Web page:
Many years and many lineup changes down the line, not to mention an eponymous 1989 album, Vitamin OHO was released on Germany's Little Wing of Refugees label, and seems to be the first of several attempts to collate the band's somewhat disparate history. Compared to Okinawa, it contains fairly straightforward material, although that has to be taken in the context of OHO, so we're not exactly talking top 30 stuff here. Actually, several of these tracks are exemplars of interesting song-based progressive (notably the fabulous Tinker's Damn), making it all the odder that the band are so little known in progressive circles. It's actually quite difficult to work out what's going on here, Mellotronically speaking; the band had clearly bought some form of string synth which wasn't a Solina, which I believe can be heard on Hyphenate Ice-less, but are those Mellotron choirs on Lemon Flowers? And strings on No Fewer Days and Fwombat? Definitely brass on Lois Jane, and plenty of strings on Tinker's Damn, a song written after seeing Genesis in 1974 as mentioned on the band's site - clock the opening lyric: "Tales and nursery crymes [sic], fill my head this hour...". Cheeky buggers. Incidentally, I can't hear Nocturnal Recurrence on my copy, although assuming it's the same version as on Recollections below, it seems to have some slight Mellotronic input.

Some years on again, 1998's Ecce OHO collects more odds'n'sods together, including several live tracks that don't add that much to the band's legend, to be honest. Not bad, just not that amazing, either. A couple of the studio tracks are especially worth hearing, but overall, this is a rather lesser collection than its predecessor. On the 'Tron front, I think that's strings on The Plague, and it definitely is on Per Ipsum and Here Come(s) The Oysters, and probably on Maiden Voyage, with an unexpected few seconds of choir on the live version of Hogshead, meaning they used it on stage, if only occasionally.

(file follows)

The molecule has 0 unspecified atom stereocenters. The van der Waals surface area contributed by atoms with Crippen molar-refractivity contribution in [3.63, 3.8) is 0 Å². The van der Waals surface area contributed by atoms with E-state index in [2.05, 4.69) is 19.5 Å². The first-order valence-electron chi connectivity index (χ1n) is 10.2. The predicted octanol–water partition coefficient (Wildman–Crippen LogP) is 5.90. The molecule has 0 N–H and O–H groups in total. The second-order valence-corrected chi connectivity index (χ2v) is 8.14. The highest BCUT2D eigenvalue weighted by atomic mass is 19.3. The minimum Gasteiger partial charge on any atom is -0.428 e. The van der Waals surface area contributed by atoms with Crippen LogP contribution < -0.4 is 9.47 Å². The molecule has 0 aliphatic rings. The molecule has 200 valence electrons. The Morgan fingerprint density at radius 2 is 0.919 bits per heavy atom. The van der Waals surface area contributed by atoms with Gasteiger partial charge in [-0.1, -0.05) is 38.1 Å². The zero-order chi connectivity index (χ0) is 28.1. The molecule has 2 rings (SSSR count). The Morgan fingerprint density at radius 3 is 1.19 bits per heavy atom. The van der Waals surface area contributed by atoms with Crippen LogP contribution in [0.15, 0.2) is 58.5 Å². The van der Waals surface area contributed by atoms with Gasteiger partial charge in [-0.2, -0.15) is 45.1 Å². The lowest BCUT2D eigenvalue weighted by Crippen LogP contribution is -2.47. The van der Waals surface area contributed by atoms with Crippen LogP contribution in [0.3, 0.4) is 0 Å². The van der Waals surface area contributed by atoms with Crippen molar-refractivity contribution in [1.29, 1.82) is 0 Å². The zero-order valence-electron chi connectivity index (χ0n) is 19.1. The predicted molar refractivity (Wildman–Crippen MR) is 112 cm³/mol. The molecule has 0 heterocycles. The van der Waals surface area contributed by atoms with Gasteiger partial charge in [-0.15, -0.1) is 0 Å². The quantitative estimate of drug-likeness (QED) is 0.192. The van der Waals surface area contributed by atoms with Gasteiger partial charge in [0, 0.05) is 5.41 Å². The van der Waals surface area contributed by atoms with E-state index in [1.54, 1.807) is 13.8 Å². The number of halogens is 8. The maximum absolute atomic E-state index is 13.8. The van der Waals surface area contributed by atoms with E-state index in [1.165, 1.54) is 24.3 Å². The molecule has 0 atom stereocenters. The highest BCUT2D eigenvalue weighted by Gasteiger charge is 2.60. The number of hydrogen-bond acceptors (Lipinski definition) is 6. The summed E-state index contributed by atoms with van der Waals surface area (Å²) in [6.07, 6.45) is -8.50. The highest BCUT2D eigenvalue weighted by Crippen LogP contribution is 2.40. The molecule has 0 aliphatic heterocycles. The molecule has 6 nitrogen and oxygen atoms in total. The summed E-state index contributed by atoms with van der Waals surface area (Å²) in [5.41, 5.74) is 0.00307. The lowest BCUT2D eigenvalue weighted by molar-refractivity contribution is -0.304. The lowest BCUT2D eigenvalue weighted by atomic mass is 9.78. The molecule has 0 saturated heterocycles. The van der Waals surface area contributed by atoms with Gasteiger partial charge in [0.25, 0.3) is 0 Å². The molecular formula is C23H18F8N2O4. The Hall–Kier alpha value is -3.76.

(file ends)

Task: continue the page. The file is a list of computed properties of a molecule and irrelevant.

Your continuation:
2002's Recollections (1974-1976) is something of a grab-bag of previously released and unavailable material, thrown together in a random fashion. Several track titles will be familiar to you from the above albums (although at least one, Hyphenate Ice-less, is a different version), while Lez Lee was not only the b-side of 1975 single Seldom Bought (on Vitamin OHO above), but would also have been on an unreleased album from 1976, Dream of the Ridiculous Band (although I've no idea if it's the same version), along with Parade/Charade, Albumblatt, Ms Mouse, Snow Lady Pt II and The Hand Over Isaac's Head, which only leaves a few unreleased album selections still unavailable. The Three is a medley of Seldom Bought, Lois Jane and Hogshead, as performed live, and Naming OHO is a studio mess-about. Apart from the previously-available tracks, there's a little Mellotron on Parade/Charade, with some upfront strings on Lez Lee, strings on Ms Mouse and choir on The Hand Over Isaac's Head. Actually, you couldn't get much more of a full-on OHO 'Tron album if you tried, could you? So; heavily recommended for both music and Mellotron.

Well; took me a little while, but I got through 'em! Okinawa's good, but hard work, Vitamin OHO and ...Ridiculous Band are more straightforward (sort of), Ecce OHO is definitely odds'n'sods, and Recollections is possibly your best starting point. More Mellotron than expected across the board, although an awful lot of it doesn't actually sound that Mellotronic. Maybe it isn't? I'm confused.